Gordon Mooney

iain and david 1982

Former LBPS chair Hamish Moore writes:
“It was either the inaugural meeting of The Society or maybe the second which was held in The Black Bitch Pub in Linlithgow in 1981.All the enthusiasts were present including Gordon, Mike, Cecil and many more and I do remember distinctly meeting Iain for the first time at this meeting. He had brought with him his large collection of Northumbrian and bellows-blown Scottish Pipes and as far as I know this was the largest and most interesting private collection in Scotland at the time. I surveyed the pipes with wonder and it really just confirmed that my life had changed. Iain and I went on to be close friends and always kept in touch.
He was a lovely, generous and genuine man who influenced and taught large numbers of pipers through his Neilston and District Pipe Band. It’s difficult to imagine a more popular figure in the world of piping or anywhere for that matter. Not for him were the competitions. He lead the band with great international acclaim to international festivals such as Strakonice in The  Czech Republic, Japan, Barbados, Russia and Galicia. He generously invited me to Strakonice to guest with the band and I was lucky enough to travel with them on two occasions for what can only be described as memorable band trips.
Iain was a true internationalist and loved all European Piping. I remember his excitement when seeing a French Band all playing Cornemuse with one percussionist leader in the middle of the circle.
The harmonies and style of playing were so beautiful and Iain really wanted to travel to France to join the band.
Iain's passing is a sad and huge loss to his family, friends and to the piping world. He will be missed sorely by his lovely family and everyone who knew him."
Hamish Moore


Julian Goodacre writes:
“I was sorry to hear about the death of Iain. I met him a few times over the years, either at the Edinburgh Folk Festival or at various LBPS meetings and he was always positive and full of enthusiasm for all types of pipes The last time was in Glasgow at the Pipers Tryst Bar at the National Piping Centre. Our conversation turned to bagpipe seasoning and he told me that he had always been curious to discover the secret formula of Hardies Airtight Seasoning. So, he had put a sample of it in the laboratory centrifuge to see if this would encourage the ingredients to separate in order to analyse them, but even after 30 hours it still retained its homogenous nature. [Ed; Iain was working as an analytical chemist at the time]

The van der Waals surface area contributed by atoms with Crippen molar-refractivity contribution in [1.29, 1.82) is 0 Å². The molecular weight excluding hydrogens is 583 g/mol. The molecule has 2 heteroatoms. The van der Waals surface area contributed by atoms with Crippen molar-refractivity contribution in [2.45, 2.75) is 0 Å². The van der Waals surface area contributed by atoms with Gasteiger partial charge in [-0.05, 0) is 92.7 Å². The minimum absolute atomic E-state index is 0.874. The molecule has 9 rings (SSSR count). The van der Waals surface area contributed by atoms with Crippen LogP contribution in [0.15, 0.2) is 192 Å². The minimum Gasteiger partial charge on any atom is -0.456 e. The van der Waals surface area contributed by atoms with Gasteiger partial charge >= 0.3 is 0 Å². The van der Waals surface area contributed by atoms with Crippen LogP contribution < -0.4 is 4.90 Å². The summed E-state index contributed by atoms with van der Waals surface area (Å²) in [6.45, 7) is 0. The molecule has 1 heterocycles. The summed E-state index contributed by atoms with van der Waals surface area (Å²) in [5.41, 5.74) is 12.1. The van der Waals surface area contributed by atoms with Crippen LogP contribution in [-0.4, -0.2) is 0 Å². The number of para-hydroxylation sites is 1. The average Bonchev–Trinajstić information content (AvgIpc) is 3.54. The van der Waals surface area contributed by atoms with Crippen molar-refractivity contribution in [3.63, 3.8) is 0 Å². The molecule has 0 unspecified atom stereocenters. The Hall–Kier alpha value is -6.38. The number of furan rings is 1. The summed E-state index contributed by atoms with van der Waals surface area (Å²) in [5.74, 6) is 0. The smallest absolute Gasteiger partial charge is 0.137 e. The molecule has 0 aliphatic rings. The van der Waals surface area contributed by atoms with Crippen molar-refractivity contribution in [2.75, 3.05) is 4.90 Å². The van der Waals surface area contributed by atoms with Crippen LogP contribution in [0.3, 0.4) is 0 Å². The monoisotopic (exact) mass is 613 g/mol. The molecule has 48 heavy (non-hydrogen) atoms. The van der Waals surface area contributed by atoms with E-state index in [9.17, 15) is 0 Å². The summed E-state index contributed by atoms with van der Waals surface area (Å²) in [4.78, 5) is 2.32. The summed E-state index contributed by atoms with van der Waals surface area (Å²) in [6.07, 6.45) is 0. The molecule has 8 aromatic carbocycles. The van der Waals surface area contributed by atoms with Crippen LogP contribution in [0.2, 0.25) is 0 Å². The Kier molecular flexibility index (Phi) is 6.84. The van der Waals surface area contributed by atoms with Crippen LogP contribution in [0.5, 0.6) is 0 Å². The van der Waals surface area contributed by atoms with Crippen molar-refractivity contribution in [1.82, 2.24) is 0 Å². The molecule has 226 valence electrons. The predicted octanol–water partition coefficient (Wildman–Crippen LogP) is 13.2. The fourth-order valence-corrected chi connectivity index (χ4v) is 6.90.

He did, however, later discover the secret through a far less scientific approach. He was in a pub in Glasgow chatting to an old man who used to work for Hardies. Inevitably Iain asked about the ingredients but was told that it was a secret that could never be divulged. Iain offered to buy the old man a pint and a whisky and they carried on talking about bagpipes. There followed another pint and whisky. And another. Iain repeated this process until the old man reached a state of sufficient relaxation to tell him exactly what all the ingredients were.
It was a splendid story. However when I asked Iain what was in the seasoning he became rather vague and claimed to have forgotten all of the ingredients apart from Lux Soap Flakes. So now we may never know!
Iain gave so much the piping world and he will be sadly missed.”
Julian Goodacre

John Saunders, former tutor of the NPC smallpipe class started by Iain, writes
I met Iain in the mid-nineties through the folk music scene in Glasgow.  I had moved to Glasgow in 1993 and was astonished to discover how few people played bellows pipes, but one of those who did was Iain.  It was a revelation to me that as P/M of the Neilston and District PB, Iain's main interest was playing for fun and I was hugely in awe of his taking the band to Japan just to play recitals and enjoy themselves - I'd only encountered the competition side of pipe bands up to that point!